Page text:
Eleanor Friedberger: Personal Record (Merge) | Under the Radar Magazine Under the Radar | Music Blog for the Indie Music Magazine
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Eleanor Friedberger

Personal Record


Jun 04, 2013 Eleanor Friedberger Bookmark and Share

The title of The Fiery Furnaces singer/songwriter Eleanor Friedberger’s second solo record could be read as a sly wink. Her 2011 debut, Last Summer, was the true Personal Record. That slept-on release was thematically centered on the indie pop musician’s inaugural years living in Brooklyn and possessed a lyrical specificity not usually heard in the modern indie rock landscape. Longstanding regrets, youthful ardor, and romantic zeal influenced her perky rock tunes from top to tail. Personal Record is clever because you’re never quite sure if Friedberger is recounting her own experiences or just singing about universal truths that seem like nostalgic diary entries.

Debut single, “Stare at the Sun,” is the prime example of this cunning lyrical theme. The opening sets the scene in the back of a taxi with a friend who turns off the TV and reads a book aloud on their phone. When the character returns later on as an ex-lover, Friedberger sings a series of cryptic and somewhat funny lines: “Skeleton key/Oh baby, the places we’ve gone…keep this in amber, keep our appointment.” This lyrical wordplay and ambiguousness lends each poppy guitar hook and laid-back melody a universal quality. Bouncy bar-rock songs such as “When I Knew” and “She’s a Mirror” reward repeat listens because of their energy and panache.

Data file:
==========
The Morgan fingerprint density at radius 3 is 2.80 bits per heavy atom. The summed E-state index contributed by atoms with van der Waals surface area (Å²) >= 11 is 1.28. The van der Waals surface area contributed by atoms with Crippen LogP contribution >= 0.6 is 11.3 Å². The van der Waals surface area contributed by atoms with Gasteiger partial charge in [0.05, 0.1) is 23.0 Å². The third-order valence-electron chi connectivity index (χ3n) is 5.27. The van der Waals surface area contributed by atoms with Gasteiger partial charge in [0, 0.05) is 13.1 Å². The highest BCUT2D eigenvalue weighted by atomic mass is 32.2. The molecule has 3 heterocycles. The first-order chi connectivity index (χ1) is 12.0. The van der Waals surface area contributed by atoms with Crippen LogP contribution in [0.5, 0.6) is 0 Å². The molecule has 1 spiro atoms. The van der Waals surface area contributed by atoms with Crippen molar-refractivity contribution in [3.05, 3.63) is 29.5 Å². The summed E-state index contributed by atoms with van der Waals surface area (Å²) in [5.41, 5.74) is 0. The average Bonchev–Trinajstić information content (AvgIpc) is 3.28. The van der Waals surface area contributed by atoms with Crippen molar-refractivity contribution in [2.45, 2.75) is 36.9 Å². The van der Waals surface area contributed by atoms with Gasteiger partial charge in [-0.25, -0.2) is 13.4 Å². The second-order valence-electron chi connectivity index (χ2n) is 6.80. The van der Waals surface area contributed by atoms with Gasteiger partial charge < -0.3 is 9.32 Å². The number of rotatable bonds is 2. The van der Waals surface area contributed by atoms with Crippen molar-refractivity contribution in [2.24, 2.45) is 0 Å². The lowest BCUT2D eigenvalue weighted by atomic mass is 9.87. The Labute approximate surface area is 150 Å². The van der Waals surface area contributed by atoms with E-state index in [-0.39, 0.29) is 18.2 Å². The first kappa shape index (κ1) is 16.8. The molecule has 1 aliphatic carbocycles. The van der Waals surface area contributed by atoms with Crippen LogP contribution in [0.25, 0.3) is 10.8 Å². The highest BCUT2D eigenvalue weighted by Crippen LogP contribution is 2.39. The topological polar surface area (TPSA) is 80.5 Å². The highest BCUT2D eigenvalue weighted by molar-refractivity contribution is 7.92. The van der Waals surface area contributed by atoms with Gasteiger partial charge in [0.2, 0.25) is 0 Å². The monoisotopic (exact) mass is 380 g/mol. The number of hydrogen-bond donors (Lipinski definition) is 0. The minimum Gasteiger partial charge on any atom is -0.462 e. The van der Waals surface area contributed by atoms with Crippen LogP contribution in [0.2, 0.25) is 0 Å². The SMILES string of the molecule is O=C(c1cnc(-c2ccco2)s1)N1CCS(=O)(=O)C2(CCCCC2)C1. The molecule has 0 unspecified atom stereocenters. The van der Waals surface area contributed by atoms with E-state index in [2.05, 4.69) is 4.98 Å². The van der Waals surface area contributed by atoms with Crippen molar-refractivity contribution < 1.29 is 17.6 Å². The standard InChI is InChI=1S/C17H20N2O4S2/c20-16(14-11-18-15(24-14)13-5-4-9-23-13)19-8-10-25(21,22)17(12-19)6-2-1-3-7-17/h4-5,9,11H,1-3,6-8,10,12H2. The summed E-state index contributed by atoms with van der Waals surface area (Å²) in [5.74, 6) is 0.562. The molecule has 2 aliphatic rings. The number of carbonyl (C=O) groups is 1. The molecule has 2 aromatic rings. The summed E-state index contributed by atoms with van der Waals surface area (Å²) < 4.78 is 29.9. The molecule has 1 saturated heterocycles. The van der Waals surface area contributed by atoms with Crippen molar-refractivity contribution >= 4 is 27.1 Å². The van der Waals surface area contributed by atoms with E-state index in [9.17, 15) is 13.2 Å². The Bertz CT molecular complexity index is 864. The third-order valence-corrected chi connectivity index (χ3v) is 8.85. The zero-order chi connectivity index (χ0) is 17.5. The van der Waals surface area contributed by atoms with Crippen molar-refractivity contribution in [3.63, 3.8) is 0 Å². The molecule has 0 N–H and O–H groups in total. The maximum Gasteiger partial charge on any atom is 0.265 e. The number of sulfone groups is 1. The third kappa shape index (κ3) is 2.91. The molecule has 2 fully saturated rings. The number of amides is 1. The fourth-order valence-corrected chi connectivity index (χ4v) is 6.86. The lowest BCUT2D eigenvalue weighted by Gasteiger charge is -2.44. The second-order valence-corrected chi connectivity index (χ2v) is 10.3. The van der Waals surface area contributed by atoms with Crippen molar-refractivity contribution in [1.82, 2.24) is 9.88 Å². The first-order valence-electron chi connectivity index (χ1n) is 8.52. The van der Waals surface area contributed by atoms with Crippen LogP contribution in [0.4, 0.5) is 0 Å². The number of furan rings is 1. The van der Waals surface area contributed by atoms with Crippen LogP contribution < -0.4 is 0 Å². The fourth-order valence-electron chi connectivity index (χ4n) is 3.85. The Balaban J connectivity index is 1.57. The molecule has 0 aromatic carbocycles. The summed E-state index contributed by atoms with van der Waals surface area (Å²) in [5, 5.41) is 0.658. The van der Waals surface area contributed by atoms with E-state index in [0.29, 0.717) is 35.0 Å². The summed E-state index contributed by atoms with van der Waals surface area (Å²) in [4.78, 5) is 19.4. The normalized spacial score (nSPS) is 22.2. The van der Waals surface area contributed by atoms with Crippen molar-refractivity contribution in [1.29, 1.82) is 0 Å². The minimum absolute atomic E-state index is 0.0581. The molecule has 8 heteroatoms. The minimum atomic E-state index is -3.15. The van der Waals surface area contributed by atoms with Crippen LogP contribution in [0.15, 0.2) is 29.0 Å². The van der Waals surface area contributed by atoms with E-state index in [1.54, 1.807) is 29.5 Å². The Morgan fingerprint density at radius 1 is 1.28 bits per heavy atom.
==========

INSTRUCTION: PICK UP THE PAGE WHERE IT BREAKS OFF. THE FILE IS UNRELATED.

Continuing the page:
Elsewhere, the album showcases a penchant for upending your expectations in delightful ways. “My Own World” is a simple country-rock tune until a flute floats in during the bridge. It sticks around during the final verses and serves as a welcome counterpoint to Friedberger’s shambling guitar work. The acoustic pop tune somehow avoids the cheese factor inherent in so much of today’s indie stars reviving ‘70s pop. Also, the midtempo trot heard on “Tomorrow Tomorrow” blasts into an electric sprint during the chorus.

Much of Personal Record‘s lyrical and musical spontaneity stems from DFA producer Eric Broucek (!!!, Hercules and Love Affair, Jonny Pierce) returning to his production duties after Last Summer. Broucek’s analog approach gives each recording a warmth, and all of the separate instruments are given proper attention. Because of this and more, Personal Record is another fine entry in Eleanor Friedberger’s career. (www.eleanorfriedberger.com)

Author rating: 7.5/10

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